East Moline schools will use reserves to cover education fund deficit

Posted Online: Sept. 26, 2012, 10:12 pm
Comment on this story | Print this story | Email this story
By Sarah Hayden, shayden@qconline.com
East Moline school board members approved a 2012-13 budget Wednesday night with a deficit of $650,000 in the education fund.

The deficit is caused by an $800,000 cut in general state aid from Illinois and a $300,000 cut in corporate personal property taxes. The district will use $1.7 million carryover from the education fund the previous year to bridge the deficit.

Board member Lisa Betsworth asked if it was possible to trim the budget to address the deficit.

"When you're looking at a $33 million budget, the most impact you can have is to trim human resources," said superintendent Kristin Humphries. "We need all the people we can get for the services our students need."

Mr. Humphries said he believes the deficit will leave about $1 million available in the education fund as carryover for next year. He noted Illinois has pro-rated general state aid funding at 89 percent.

Saying it's still a good budget, Mr. Humphries said the district has budgeted for cameras on busses and bus-routing software within the transportation fund.

"I think we can do a lot better with our bussing," he said. "We need to make sure our kids and drivers have the best environment possible."

Also during the meeting, a three-year strategic plan was presented by Hillcrest Principal Ron Harris and District Transportation Director Evelyn Gay. Outlining goals and outcomes, the plan is the result of seven months of work by district employees who identified and prioritized critical issues facing the school system.

"There was a tremendous effort to reach out to groups and subgroups for input, including retirees and former students," said board member Ken Roberts.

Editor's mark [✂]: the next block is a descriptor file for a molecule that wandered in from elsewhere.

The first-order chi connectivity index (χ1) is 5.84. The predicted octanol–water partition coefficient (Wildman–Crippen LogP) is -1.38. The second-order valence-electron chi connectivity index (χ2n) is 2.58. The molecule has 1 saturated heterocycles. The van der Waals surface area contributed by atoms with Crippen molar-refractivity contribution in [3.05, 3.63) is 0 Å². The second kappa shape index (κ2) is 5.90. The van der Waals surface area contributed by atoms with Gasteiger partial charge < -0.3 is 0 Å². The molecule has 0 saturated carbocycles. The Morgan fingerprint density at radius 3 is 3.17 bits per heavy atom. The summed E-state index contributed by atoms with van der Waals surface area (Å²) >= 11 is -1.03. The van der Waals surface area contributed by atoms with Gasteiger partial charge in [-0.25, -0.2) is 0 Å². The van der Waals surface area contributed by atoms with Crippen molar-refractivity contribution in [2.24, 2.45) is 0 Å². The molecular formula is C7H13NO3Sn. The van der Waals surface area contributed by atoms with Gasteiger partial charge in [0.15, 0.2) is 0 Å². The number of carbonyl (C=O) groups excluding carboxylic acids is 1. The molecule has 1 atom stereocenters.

Mr. Humphries said the strategic plan will be posted online.

The board also:

-- Approved spending $24,995 for a new truck from Reynolds Ford to help the Silvis school district plow snow. Mr. Humphries said the East Moline and Silvis school districts have a reciprocal agreement to share resources. East Moline provides information technology and maintenance services to Silvis for a quarterly fee. Silvis recently paid $20,000 to East Moline, said Mr. Humphries, and that money will go toward the new truck purchase. The plow blade will cost an additional $5,000, said Jim Franks, director of maintenance and operations for East Moline schools.

-- Announced the salaries of the superintendent, all teachers and all administrators will be posted online to comply with Illinois Code P.A. 97-256. This marks the first time teacher salaries and benefits will be posted Monday on the district's website, emsd37.org, and reported to the Illinois State Board of Education.

The numbers:

Fiscal year 2011-2012 2012-2013


Education Fund: $21,191,600 $21,276,805

Operations/Maintenance Fund: $1,773,300 $1,896.219

Transportation Fund: $1,084,020 $1,185,284

Other: $3,725,670 $3,234,625


Federal: $3,275,918 $2,598,792

State: $9,669,600 $8,686,336

Local sources: $12,359,216 $12,390,693


Local events heading

  Today is Wednesday, April 16, the 106th day of 2014. There are 259 days left in the year.
1864 -- 150 years ago: Yesterday some bold thief stole a full bolt of calico from a box in front of Wadsworth's store, where it was on exhibition.
1889 -- 125 years ago: A team belonging to Peter Priese got away from its driver and made a mad run across the Rock Island Bridge. The driver was thrown from his seat but not hurt.
1914 -- 100 years ago: Carlton Taylor was appointed district deputy grand master for the 14th
Masonic District of Illinois.
1939 -- 75 years ago: Moline's million dollar municipal airport was dedicated to air transportation and the national defense by Lt. Gov. John Stelle.
1964 -- 50 years ago: THE ARGUS will be election headquarters for Rock Island County tomorrow night, and the public is invited to watch the operation. The closing of the polls at 6 p.m. will mark the start of open house in the newsroom. Visitors will see staff members receiving, tabulating and posting returns.
1989 -- 25 years ago: Few bricks actually tumbled, but no one seemed to mind as about 1,000 people gathered to celebrate the formal start of demolition at the site of a downtown civic center.

(More History)